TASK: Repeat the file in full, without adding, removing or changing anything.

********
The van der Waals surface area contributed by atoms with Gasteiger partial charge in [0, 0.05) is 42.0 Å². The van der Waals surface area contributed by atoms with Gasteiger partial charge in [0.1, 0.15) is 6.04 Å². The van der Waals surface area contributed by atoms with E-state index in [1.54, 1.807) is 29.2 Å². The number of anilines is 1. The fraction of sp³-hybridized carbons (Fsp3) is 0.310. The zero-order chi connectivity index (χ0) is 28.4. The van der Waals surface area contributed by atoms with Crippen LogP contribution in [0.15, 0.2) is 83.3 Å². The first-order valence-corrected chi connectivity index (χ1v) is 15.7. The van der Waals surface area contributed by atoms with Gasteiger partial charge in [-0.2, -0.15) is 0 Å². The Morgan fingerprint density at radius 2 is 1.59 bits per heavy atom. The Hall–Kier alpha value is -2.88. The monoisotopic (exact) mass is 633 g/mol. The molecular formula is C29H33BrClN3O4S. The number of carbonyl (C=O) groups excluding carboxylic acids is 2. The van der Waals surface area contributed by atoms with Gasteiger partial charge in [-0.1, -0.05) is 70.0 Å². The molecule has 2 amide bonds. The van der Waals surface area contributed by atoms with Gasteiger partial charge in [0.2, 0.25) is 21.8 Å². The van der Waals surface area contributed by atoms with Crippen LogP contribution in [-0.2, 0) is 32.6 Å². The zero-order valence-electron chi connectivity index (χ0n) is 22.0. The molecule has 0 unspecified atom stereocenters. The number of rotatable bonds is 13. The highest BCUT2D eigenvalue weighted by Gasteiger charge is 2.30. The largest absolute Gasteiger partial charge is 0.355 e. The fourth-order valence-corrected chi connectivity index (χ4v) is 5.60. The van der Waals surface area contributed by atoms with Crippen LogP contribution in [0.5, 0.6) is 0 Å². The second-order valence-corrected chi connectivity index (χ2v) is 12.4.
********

The van der Waals surface area contributed by atoms with Gasteiger partial charge in [0, 0.05) is 42.0 Å². The van der Waals surface area contributed by atoms with Gasteiger partial charge in [0.1, 0.15) is 6.04 Å². The van der Waals surface area contributed by atoms with E-state index in [1.54, 1.807) is 29.2 Å². The number of anilines is 1. The fraction of sp³-hybridized carbons (Fsp3) is 0.310. The zero-order chi connectivity index (χ0) is 28.4. The van der Waals surface area contributed by atoms with Crippen LogP contribution in [0.15, 0.2) is 83.3 Å². The first-order valence-corrected chi connectivity index (χ1v) is 15.7. The van der Waals surface area contributed by atoms with Gasteiger partial charge in [-0.2, -0.15) is 0 Å². The Morgan fingerprint density at radius 2 is 1.59 bits per heavy atom. The Hall–Kier alpha value is -2.88. The monoisotopic (exact) mass is 633 g/mol. The molecular formula is C29H33BrClN3O4S. The number of carbonyl (C=O) groups excluding carboxylic acids is 2. The van der Waals surface area contributed by atoms with Gasteiger partial charge in [-0.1, -0.05) is 70.0 Å². The molecule has 2 amide bonds. The van der Waals surface area contributed by atoms with Gasteiger partial charge in [0.2, 0.25) is 21.8 Å². The van der Waals surface area contributed by atoms with Crippen LogP contribution in [-0.2, 0) is 32.6 Å². The zero-order valence-electron chi connectivity index (χ0n) is 22.0. The molecule has 0 unspecified atom stereocenters. The number of rotatable bonds is 13. The highest BCUT2D eigenvalue weighted by Gasteiger charge is 2.30. The largest absolute Gasteiger partial charge is 0.355 e. The fourth-order valence-corrected chi connectivity index (χ4v) is 5.60. The van der Waals surface area contributed by atoms with Crippen LogP contribution in [0.5, 0.6) is 0 Å². The second-order valence-corrected chi connectivity index (χ2v) is 12.4.